RET rearrangements in archival oxyphilic thyroid tumors: New insights in tumorigenesis and classification of Hürthle cell carcinomas?

Petra B. Musholt, Florian Imkamp, Reinhard Von Wasielewski, Kurt W. Schmid, Thomas J. Musholt, Alan P.B. Dackiw, Martha A. Zeiger, Allan Siperstein

Research output: Contribution to journalArticlepeer-review

Abstract

Background. Oncocytic carcinomas (Hürthle cell carcinomas [HCCs]) are commonly considered a subgroup offollicular thyroid carcinomas (FTCs). Recent characterization of a subgroup of "Hürthle cell" papillary thyroid carcinomas (PTCs) was based on the identification of PTC-speciflc RET hybrid oncogenes in HCCs. Methods. We examined 27 HCCs, 4 oxyphilic FTCs, 5 oxyphilic PTCs, 2 poorly differentiated carcinomas arising from HCCs (HCC-UTCs), and 16 oxyphilic adenomas. Total RNA was extracted from paraffin-embedded thyroid neoplasms by a novel macrodissection technique that uses a cylindric punch. After reverse transcription-polymerase chain reaction-based screening for RET rearrangements, the samples were tested for all known RET/PTC 1 to 11 hybrids with the use of artificially constructed chimeric sequences as controls. Results. The elimination of C cells by punching dissection significantly reduced RET wild-type expression. RET hybrid oncogenes (7x RET/PTC1, 1x RET/PTC1L, 2x RET/PTC3, 5 uncharacterized RET/PTCx) were demonstrated in 7 of 27 HCCs, in 0 of 4 oxyphilic FTCs, in 4 of 5 oxyphilic PTCs, in 1 of 2 HCC-UTCs, and in 3 of 16 oxyphilic adenomas. Conclusion. Our results suggest that the expression of rearranged RET hybrid oncogenes (1) is present in a similar percentage of HCCs when compared with the literature on nonoxyphilic PTCs, (2) defines PTC-like HCCs better than histomorphologic characterization, (3) excludes HCCs as a subgroup of FTCs, and (4) may play a role in the early tumorigenesis of oncocytic tumors.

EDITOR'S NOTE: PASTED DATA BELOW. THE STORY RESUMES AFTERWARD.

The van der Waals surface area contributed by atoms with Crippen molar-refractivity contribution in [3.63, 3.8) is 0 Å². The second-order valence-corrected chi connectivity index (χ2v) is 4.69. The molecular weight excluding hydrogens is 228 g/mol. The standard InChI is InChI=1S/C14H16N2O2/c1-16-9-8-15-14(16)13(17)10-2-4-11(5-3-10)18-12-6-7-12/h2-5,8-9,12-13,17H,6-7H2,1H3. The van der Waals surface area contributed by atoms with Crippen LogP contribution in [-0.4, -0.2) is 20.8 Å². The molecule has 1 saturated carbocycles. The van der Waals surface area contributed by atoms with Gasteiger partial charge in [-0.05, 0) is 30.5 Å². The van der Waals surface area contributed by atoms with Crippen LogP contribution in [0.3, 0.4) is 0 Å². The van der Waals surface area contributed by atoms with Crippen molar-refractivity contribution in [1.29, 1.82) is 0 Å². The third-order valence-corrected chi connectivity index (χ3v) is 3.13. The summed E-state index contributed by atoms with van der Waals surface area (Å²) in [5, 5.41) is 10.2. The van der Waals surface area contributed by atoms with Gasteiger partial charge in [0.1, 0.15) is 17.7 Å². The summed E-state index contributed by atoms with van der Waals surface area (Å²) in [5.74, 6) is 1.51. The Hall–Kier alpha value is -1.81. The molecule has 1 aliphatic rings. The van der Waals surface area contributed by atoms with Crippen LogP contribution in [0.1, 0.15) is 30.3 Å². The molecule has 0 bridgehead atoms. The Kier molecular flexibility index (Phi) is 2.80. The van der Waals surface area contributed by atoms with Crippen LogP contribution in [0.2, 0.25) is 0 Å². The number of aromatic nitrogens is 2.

Original languageEnglish (US)
Pages (from-to)881-889
Number of pages9
JournalSurgery
Volume134
Issue number6
DOIs
StatePublished - Dec 2003

ASJC Scopus subject areas

  • Surgery

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